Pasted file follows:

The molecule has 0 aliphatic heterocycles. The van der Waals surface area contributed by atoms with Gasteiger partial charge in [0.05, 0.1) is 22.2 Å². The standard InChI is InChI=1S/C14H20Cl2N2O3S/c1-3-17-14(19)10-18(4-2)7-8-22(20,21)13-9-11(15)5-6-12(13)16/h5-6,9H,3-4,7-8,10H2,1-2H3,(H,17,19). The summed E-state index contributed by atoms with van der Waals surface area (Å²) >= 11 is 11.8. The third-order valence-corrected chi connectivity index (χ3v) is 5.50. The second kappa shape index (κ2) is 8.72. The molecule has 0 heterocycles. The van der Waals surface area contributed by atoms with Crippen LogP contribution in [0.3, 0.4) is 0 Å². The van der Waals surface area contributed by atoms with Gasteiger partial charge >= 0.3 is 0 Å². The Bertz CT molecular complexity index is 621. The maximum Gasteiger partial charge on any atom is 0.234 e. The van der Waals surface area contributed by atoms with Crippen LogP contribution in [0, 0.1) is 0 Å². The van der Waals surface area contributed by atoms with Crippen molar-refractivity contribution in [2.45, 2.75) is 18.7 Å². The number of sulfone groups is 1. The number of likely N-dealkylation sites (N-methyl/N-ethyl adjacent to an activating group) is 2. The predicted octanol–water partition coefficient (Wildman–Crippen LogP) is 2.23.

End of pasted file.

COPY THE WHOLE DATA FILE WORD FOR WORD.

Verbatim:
The molecule has 0 aliphatic heterocycles. The van der Waals surface area contributed by atoms with Gasteiger partial charge in [0.05, 0.1) is 22.2 Å². The standard InChI is InChI=1S/C14H20Cl2N2O3S/c1-3-17-14(19)10-18(4-2)7-8-22(20,21)13-9-11(15)5-6-12(13)16/h5-6,9H,3-4,7-8,10H2,1-2H3,(H,17,19). The summed E-state index contributed by atoms with van der Waals surface area (Å²) >= 11 is 11.8. The third-order valence-corrected chi connectivity index (χ3v) is 5.50. The second kappa shape index (κ2) is 8.72. The molecule has 0 heterocycles. The van der Waals surface area contributed by atoms with Crippen LogP contribution in [0.3, 0.4) is 0 Å². The van der Waals surface area contributed by atoms with Gasteiger partial charge >= 0.3 is 0 Å². The Bertz CT molecular complexity index is 621. The maximum Gasteiger partial charge on any atom is 0.234 e. The van der Waals surface area contributed by atoms with Crippen LogP contribution in [0, 0.1) is 0 Å². The van der Waals surface area contributed by atoms with Crippen molar-refractivity contribution in [2.45, 2.75) is 18.7 Å². The number of sulfone groups is 1. The number of likely N-dealkylation sites (N-methyl/N-ethyl adjacent to an activating group) is 2. The predicted octanol–water partition coefficient (Wildman–Crippen LogP) is 2.23.